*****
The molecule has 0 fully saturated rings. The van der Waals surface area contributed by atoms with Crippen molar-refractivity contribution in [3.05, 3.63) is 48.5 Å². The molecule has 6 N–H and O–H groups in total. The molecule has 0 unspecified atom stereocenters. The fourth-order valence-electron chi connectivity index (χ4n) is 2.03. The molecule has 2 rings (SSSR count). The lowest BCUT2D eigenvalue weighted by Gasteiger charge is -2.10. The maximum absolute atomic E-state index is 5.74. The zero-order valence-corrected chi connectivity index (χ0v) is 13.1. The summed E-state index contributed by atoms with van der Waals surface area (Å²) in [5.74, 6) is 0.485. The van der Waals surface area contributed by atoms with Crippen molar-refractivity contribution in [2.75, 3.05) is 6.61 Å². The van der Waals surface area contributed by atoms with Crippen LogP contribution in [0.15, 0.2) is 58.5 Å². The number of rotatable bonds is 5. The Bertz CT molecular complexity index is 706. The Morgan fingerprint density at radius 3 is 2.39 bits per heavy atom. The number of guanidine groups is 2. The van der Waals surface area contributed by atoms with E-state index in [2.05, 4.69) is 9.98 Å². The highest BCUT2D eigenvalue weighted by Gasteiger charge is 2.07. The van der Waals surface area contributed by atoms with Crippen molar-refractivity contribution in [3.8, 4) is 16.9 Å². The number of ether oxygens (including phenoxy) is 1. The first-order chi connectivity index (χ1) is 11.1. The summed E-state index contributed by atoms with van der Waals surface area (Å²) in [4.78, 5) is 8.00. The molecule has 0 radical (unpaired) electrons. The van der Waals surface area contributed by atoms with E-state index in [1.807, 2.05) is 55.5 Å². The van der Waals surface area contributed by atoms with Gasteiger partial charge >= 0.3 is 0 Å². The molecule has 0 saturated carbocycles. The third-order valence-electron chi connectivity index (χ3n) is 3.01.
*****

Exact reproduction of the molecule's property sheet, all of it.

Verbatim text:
The molecule has 0 fully saturated rings. The van der Waals surface area contributed by atoms with Crippen molar-refractivity contribution in [3.05, 3.63) is 48.5 Å². The molecule has 6 N–H and O–H groups in total. The molecule has 0 unspecified atom stereocenters. The fourth-order valence-electron chi connectivity index (χ4n) is 2.03. The molecule has 2 rings (SSSR count). The lowest BCUT2D eigenvalue weighted by Gasteiger charge is -2.10. The maximum absolute atomic E-state index is 5.74. The zero-order valence-corrected chi connectivity index (χ0v) is 13.1. The summed E-state index contributed by atoms with van der Waals surface area (Å²) in [5.74, 6) is 0.485. The van der Waals surface area contributed by atoms with Crippen molar-refractivity contribution in [2.75, 3.05) is 6.61 Å². The van der Waals surface area contributed by atoms with Crippen LogP contribution in [0.15, 0.2) is 58.5 Å². The number of rotatable bonds is 5. The Bertz CT molecular complexity index is 706. The Morgan fingerprint density at radius 3 is 2.39 bits per heavy atom. The number of guanidine groups is 2. The van der Waals surface area contributed by atoms with E-state index in [2.05, 4.69) is 9.98 Å². The highest BCUT2D eigenvalue weighted by Gasteiger charge is 2.07. The van der Waals surface area contributed by atoms with Crippen molar-refractivity contribution in [3.8, 4) is 16.9 Å². The number of ether oxygens (including phenoxy) is 1. The first-order chi connectivity index (χ1) is 11.1. The summed E-state index contributed by atoms with van der Waals surface area (Å²) in [4.78, 5) is 8.00. The molecule has 0 radical (unpaired) electrons. The van der Waals surface area contributed by atoms with E-state index in [1.807, 2.05) is 55.5 Å². The van der Waals surface area contributed by atoms with Gasteiger partial charge >= 0.3 is 0 Å². The molecule has 0 saturated carbocycles. The third-order valence-electron chi connectivity index (χ3n) is 3.01.